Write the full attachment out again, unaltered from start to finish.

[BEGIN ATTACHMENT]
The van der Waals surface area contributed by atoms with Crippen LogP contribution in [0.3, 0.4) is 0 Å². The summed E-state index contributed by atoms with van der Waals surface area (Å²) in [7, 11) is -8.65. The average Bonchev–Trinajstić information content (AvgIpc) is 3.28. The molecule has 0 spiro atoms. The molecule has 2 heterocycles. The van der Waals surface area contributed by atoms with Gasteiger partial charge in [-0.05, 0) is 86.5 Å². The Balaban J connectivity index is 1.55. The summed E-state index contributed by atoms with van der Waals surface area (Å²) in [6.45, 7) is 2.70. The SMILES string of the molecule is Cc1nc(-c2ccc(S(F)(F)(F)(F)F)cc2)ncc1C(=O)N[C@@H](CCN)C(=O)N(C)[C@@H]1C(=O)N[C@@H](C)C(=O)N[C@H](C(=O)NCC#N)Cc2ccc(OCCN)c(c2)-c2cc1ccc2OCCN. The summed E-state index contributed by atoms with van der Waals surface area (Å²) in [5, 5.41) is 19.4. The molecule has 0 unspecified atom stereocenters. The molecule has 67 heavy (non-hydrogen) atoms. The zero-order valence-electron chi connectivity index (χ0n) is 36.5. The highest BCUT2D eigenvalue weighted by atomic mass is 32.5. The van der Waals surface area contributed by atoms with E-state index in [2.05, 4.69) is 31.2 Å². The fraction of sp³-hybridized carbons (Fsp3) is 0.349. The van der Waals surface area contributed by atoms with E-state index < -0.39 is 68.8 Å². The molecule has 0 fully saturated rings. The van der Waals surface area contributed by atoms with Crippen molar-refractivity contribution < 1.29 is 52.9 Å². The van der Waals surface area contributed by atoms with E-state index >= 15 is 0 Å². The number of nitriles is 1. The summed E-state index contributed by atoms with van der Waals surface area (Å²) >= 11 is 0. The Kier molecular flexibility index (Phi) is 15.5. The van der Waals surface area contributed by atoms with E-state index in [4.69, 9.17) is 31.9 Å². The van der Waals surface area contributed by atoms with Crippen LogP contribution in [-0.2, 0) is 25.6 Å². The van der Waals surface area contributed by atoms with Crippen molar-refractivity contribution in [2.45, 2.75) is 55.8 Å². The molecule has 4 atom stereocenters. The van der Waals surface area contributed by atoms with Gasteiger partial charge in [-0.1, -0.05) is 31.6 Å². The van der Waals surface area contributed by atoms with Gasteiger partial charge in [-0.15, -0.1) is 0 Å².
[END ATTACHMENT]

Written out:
The van der Waals surface area contributed by atoms with Crippen LogP contribution in [0.3, 0.4) is 0 Å². The summed E-state index contributed by atoms with van der Waals surface area (Å²) in [7, 11) is -8.65. The average Bonchev–Trinajstić information content (AvgIpc) is 3.28. The molecule has 0 spiro atoms. The molecule has 2 heterocycles. The van der Waals surface area contributed by atoms with Gasteiger partial charge in [-0.05, 0) is 86.5 Å². The Balaban J connectivity index is 1.55. The summed E-state index contributed by atoms with van der Waals surface area (Å²) in [6.45, 7) is 2.70. The SMILES string of the molecule is Cc1nc(-c2ccc(S(F)(F)(F)(F)F)cc2)ncc1C(=O)N[C@@H](CCN)C(=O)N(C)[C@@H]1C(=O)N[C@@H](C)C(=O)N[C@H](C(=O)NCC#N)Cc2ccc(OCCN)c(c2)-c2cc1ccc2OCCN. The summed E-state index contributed by atoms with van der Waals surface area (Å²) in [5, 5.41) is 19.4. The molecule has 0 unspecified atom stereocenters. The molecule has 67 heavy (non-hydrogen) atoms. The zero-order valence-electron chi connectivity index (χ0n) is 36.5. The highest BCUT2D eigenvalue weighted by atomic mass is 32.5. The van der Waals surface area contributed by atoms with E-state index in [2.05, 4.69) is 31.2 Å². The fraction of sp³-hybridized carbons (Fsp3) is 0.349. The van der Waals surface area contributed by atoms with E-state index < -0.39 is 68.8 Å². The molecule has 0 fully saturated rings. The van der Waals surface area contributed by atoms with Crippen molar-refractivity contribution < 1.29 is 52.9 Å². The van der Waals surface area contributed by atoms with E-state index >= 15 is 0 Å². The number of nitriles is 1. The summed E-state index contributed by atoms with van der Waals surface area (Å²) >= 11 is 0. The Kier molecular flexibility index (Phi) is 15.5. The van der Waals surface area contributed by atoms with E-state index in [4.69, 9.17) is 31.9 Å². The van der Waals surface area contributed by atoms with Crippen LogP contribution in [-0.2, 0) is 25.6 Å². The van der Waals surface area contributed by atoms with Crippen molar-refractivity contribution in [2.45, 2.75) is 55.8 Å². The molecule has 4 atom stereocenters. The van der Waals surface area contributed by atoms with Gasteiger partial charge in [-0.1, -0.05) is 31.6 Å². The van der Waals surface area contributed by atoms with Gasteiger partial charge in [-0.15, -0.1) is 0 Å².